Divesting from Polluting firms doesn’t lead to lower carbon footprint; Credit Suisse

By Rahul Vaimal, Associate Editor
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Leading financial services firm, Credit Suisse Group has shared a different perspective towards investors who are eagerly withdrawing their investments in firms that are actively contributing to increasing their carbon footprint. 

In its latest report, Credit Suisse has opined that reducing an investment portfolio’s carbon footprint doesn’t necessarily lead to lower greenhouse gas emissions.

Mr. James Gifford, Head of Impact Advisory at the financial institution remarked that “Decarbonising your portfolio isn’t the same as building a portfolio that helps to decarbonize the world.”

Mr. Gifford elaborated that some firms like a wind-turbine manufacturer may have a high-carbon footprint created out of its production, the end product, the wind-turbine, is a key component of global efforts to reduce the dependence on fossil fuels. The Credit Suisse official points out that investing in a low-carbon company in a sector with a comparatively small footprint, such as media, will have a very limited impact on climate change.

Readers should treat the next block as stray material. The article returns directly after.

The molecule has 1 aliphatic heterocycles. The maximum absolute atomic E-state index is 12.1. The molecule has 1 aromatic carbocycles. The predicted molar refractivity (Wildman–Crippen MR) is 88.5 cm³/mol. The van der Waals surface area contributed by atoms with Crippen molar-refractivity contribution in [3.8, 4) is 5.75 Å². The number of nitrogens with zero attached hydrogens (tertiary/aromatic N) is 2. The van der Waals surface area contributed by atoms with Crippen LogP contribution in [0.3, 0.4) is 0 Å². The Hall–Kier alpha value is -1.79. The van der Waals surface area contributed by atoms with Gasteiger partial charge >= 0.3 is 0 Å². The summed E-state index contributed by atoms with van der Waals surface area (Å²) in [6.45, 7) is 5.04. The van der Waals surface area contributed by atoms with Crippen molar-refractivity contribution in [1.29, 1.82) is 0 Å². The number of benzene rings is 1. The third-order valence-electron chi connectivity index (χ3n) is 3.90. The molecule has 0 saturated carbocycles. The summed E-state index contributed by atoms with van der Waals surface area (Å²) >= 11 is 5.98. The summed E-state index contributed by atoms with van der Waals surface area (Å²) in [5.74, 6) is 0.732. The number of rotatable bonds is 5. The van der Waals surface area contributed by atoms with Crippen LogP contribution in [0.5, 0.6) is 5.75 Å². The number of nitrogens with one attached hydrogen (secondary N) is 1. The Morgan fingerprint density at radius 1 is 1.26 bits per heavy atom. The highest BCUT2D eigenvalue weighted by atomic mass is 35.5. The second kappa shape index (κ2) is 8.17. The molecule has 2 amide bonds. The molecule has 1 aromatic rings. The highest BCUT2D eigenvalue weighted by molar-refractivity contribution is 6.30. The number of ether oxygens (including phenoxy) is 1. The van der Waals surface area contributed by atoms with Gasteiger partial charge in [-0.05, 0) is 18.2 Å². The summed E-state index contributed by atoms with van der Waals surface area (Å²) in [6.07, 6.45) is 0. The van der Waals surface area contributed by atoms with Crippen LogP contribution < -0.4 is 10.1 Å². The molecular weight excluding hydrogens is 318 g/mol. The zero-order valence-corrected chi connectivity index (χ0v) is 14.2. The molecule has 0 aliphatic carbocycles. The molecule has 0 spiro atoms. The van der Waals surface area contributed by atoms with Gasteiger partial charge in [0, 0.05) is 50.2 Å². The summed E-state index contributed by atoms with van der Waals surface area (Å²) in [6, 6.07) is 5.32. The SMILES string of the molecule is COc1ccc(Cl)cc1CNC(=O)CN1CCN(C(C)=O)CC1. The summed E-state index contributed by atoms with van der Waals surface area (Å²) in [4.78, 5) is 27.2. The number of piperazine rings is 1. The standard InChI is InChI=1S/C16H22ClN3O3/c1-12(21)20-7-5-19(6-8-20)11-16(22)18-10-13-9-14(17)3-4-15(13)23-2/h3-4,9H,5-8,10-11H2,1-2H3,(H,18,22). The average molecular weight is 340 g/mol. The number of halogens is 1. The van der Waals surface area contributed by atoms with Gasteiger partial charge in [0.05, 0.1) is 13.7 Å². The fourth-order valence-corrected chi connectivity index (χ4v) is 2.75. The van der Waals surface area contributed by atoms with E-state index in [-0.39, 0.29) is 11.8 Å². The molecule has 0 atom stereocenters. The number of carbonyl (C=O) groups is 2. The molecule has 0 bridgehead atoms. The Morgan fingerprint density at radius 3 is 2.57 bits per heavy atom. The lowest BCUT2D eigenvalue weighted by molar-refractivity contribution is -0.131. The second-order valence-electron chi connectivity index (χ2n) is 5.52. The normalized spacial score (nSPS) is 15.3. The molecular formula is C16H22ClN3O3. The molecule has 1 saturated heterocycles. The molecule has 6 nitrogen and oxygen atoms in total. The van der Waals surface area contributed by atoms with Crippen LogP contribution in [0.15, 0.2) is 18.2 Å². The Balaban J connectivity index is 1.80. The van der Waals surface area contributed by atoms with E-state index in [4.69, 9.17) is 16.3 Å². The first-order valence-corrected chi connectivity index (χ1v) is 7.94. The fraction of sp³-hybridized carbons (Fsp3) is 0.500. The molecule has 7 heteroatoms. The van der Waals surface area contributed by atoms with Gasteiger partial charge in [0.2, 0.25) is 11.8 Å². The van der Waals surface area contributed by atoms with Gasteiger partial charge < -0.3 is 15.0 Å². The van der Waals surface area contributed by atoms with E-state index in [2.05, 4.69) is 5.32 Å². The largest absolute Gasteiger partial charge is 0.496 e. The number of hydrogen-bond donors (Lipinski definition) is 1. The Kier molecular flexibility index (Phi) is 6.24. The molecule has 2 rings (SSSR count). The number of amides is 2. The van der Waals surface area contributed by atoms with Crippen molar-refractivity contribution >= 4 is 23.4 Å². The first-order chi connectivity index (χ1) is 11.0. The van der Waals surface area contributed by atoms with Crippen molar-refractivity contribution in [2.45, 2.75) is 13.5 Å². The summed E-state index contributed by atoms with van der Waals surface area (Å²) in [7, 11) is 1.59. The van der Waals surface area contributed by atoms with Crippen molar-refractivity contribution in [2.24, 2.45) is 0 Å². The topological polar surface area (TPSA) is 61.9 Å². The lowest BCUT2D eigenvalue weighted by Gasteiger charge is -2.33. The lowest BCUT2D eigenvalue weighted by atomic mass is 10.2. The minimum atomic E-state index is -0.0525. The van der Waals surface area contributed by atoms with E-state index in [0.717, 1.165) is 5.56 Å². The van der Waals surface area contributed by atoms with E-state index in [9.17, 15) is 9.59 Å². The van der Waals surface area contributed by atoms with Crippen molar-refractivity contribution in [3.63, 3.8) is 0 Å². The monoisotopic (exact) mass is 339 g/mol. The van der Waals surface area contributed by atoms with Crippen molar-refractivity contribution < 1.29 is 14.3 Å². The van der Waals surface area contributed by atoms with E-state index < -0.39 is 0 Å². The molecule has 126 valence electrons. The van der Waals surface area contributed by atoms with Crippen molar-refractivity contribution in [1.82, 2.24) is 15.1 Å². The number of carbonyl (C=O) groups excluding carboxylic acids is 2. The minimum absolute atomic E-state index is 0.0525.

Discussions surrounding investments in high-carbon footprint organization has taken center stage as climate change, once considered as a distant threat has become one of the defining factors for investment bankers as investors, regulators and activists continue to push for investments which directly contribute to a greener future.

The Credit Suisse report states that while offloading carbon-intensive holdings could seem like a quick way to dodge criticism, it eventually leads to reduced control of investors to influence corporate polluters.

In the report, Mr. Gifford emphasizes that stakeholders should “not only consider how to reduce exposure to carbon in their portfolios and ensure their portfolios are aligned with a low-carbon future, but also explore whether their portfolios are actually contributing to solving the climate challenge.”

The Credit Suisse official pointed out that investors can have the biggest impact on companies either when they help fund their early-stage growth in private markets or when they proactively engage with publicly traded companies.

Mr. Gifford stated that while large corporations have dedicated in-house teams to work on sustainability and environmental issues, small- and mid-cap companies and firms in the emerging markets can be significantly influenced by their investors.

“If you sell out of companies that face climate risks, it is no longer possible to engage with them,” Gifford replied while adding that “Many investors want to stay diversified and so they will remain invested in some sectors that face climate risks and help drive the transition through engagement.”